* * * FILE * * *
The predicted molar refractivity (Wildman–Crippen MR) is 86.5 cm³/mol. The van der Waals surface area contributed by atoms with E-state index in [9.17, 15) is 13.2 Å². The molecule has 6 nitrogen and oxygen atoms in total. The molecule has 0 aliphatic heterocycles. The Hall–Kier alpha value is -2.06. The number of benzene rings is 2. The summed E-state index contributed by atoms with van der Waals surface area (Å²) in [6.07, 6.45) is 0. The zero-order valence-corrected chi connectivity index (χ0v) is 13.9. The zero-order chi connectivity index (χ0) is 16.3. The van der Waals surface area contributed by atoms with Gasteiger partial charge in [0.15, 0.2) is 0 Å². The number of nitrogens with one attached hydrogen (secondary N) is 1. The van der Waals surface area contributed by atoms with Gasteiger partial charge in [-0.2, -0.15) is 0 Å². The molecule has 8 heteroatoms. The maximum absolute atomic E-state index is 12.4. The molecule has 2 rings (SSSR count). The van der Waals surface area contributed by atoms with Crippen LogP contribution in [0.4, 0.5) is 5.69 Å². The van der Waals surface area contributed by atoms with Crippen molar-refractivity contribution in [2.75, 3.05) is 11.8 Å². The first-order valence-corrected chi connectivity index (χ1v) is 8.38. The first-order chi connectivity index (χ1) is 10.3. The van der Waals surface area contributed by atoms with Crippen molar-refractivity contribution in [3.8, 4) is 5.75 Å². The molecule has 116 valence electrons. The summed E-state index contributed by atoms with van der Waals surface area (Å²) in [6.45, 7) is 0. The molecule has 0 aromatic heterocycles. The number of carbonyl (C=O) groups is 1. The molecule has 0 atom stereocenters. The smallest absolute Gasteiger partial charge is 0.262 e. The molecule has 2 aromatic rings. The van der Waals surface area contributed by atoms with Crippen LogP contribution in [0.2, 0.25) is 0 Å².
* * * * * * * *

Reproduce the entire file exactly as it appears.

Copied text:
The predicted molar refractivity (Wildman–Crippen MR) is 86.5 cm³/mol. The van der Waals surface area contributed by atoms with E-state index in [9.17, 15) is 13.2 Å². The molecule has 6 nitrogen and oxygen atoms in total. The molecule has 0 aliphatic heterocycles. The Hall–Kier alpha value is -2.06. The number of benzene rings is 2. The summed E-state index contributed by atoms with van der Waals surface area (Å²) in [6.07, 6.45) is 0. The zero-order valence-corrected chi connectivity index (χ0v) is 13.9. The zero-order chi connectivity index (χ0) is 16.3. The van der Waals surface area contributed by atoms with Gasteiger partial charge in [0.15, 0.2) is 0 Å². The number of nitrogens with one attached hydrogen (secondary N) is 1. The van der Waals surface area contributed by atoms with Gasteiger partial charge in [-0.2, -0.15) is 0 Å². The molecule has 8 heteroatoms. The maximum absolute atomic E-state index is 12.4. The molecule has 2 rings (SSSR count). The van der Waals surface area contributed by atoms with Crippen LogP contribution in [0.4, 0.5) is 5.69 Å². The van der Waals surface area contributed by atoms with Crippen molar-refractivity contribution in [2.75, 3.05) is 11.8 Å². The first-order valence-corrected chi connectivity index (χ1v) is 8.38. The first-order chi connectivity index (χ1) is 10.3. The van der Waals surface area contributed by atoms with Crippen molar-refractivity contribution in [3.8, 4) is 5.75 Å². The molecule has 116 valence electrons. The summed E-state index contributed by atoms with van der Waals surface area (Å²) in [6.45, 7) is 0. The molecule has 0 aromatic heterocycles. The number of carbonyl (C=O) groups is 1. The molecule has 0 atom stereocenters. The smallest absolute Gasteiger partial charge is 0.262 e. The molecule has 2 aromatic rings. The van der Waals surface area contributed by atoms with Crippen LogP contribution in [0.2, 0.25) is 0 Å².